Meanwhile, looking more like a 12-year-old than she ever has, Rachel called up Blaine and asked him on a date. It wasn't a big surprise considering their passionate drunken kiss, but it was a big shock to Kurt, who was angry that Blaine was (as he saw it) going back into the closet by going on a date with a girl. Blaine said he was simply exploring his options. "Isn't this the time when you're supposed to figure everything out?" he asked Kurt.
I was completely on Blaine's side here. It wasn't fair for Kurt to be passing judgment and, for the first time in a while, Kurt was sort of unlikable. This isn't a bad thing. He'd been going through a bit of an untouchable, all-hail Kurt phase, and I was completely pleased to see him act a little polarizing. He's a character; he's allowed to be flawed. It doesn't make me love him less.
Admittedly, he was more flawed in this episode than he has been, especially in that scene with his dad when he kept taking offense to his dad's miscommunicated guidelines for sleepovers. Burt had not been comfortable with Blaine sleeping over because, in his mind, it was like Finn having a girl sleepover at the house. I sort of wish Kurt wasn't so hard on his dad all the time, but I enjoy the very realistic tension that exists between them as father and gay son. It's this sometimes-awkward love that makes them such a joy to watch, though.
In the end, Rachel and Blaine's date went well. (How else would a date that involved seeing "Love Story" in costume go?) But when they had their first sober kiss, it became clear there was no spark. Not that they were all that disappointed: Rachel had her song inspiration and Blaine had the assurance that he was, indeed, gay.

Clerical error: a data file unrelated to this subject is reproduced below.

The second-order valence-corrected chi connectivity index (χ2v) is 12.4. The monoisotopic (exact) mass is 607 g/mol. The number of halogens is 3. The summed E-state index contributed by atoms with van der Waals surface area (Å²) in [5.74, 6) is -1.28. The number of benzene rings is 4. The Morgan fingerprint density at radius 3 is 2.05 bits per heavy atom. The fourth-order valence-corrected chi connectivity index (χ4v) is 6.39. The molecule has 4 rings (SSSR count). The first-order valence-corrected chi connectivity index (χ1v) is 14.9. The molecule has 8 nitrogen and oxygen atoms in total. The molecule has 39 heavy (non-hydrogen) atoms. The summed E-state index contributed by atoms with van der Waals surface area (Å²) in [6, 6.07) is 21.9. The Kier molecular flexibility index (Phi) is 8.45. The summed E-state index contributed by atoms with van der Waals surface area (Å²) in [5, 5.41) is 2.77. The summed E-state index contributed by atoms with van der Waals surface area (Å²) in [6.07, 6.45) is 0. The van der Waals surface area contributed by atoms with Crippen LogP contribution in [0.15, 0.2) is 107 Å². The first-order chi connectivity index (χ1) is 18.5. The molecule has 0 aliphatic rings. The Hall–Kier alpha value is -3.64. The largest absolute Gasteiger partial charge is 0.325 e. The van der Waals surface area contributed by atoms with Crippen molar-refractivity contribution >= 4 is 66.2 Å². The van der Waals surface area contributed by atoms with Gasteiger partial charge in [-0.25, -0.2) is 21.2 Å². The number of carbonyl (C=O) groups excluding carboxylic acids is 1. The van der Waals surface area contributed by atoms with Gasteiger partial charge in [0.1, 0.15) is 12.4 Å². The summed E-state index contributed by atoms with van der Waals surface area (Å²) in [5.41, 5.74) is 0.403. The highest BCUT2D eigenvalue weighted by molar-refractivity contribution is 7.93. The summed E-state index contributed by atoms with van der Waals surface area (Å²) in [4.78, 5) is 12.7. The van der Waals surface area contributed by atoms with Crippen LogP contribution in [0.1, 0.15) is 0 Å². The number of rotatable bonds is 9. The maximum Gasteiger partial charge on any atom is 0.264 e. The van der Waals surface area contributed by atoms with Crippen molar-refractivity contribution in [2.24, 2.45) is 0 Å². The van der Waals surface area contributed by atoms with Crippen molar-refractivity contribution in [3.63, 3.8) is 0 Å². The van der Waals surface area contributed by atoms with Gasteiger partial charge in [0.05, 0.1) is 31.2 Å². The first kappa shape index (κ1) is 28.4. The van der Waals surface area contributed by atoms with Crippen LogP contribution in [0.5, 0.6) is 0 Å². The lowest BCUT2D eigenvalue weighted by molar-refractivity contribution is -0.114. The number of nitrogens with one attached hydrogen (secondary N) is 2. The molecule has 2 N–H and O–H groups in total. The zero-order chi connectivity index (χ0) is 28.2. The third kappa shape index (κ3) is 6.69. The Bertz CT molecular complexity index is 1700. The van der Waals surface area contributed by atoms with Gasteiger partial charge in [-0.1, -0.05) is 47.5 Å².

Also, following a terrible drunk dial mix-up, Sue received a bootycall voicemail intended for Emma and played it for the entire school. Luckily, Schue's mortification was eased slightly by the fact that the Glee club pulled off a performance that successfully curbed drinking at the school (probably for a very long time), and that each kid signed a contract promising not to drink until Nationals, which I think a lot of people would also agree to if it meant they got Schue's number.
"Don't You Want Me"
I'm happy (or is that sad?) to report that I love '80s music as much as I love a Rachel Berry power ballad. So the mere idea of this song being covered had me more excited than words can properly express (but dorky dance moves work perfectly). The result met -- if not exceeded -- my expectations. Blaine needs to join New Directions so we can get more duets between him and Rachel. Now. Also, how cute was it to see Mr. Warbler in his civies? A
"Blame it (On the Alcohol)"
I'm not a fan of the original song. And at the risk of sounding like a proponent of underage drinking (I'm not, by the way. I'm actually a giant prude.), this was one of the better R&B performances we've seen from the Glee gang in a while. In this case, I thank the alcohol. A
"One Bourbon, One Scotch, One Beer"
Will Schuester is about as country as Beiste is a dress-wearing kind of gal, and I was totally prepared to hate this song. In fact, I wasn't a fan of the first few minutes. But by the time the chorus hit, it was clear that Dot Marie Jones and Matthew Morrison had fun recording this song. And because country is 70 percent attitude, it grew on me. By the time Beiste broke out on her mini solo, the song had secured a B.
The huge star of this number was clearly Brittany, who more and more every week proves that she needs to be moved to the forefront of this show's big performances and storylines. It was pure, fun entertainment up until we got to the part straight out of the mind of Gordie LaChance. So even though the purple vomit was a bit too much for this weak viewer, the performance made me add a Ke$ha song to my iTunes, which I never thought would happen. B+
NEXT: The best lines of the week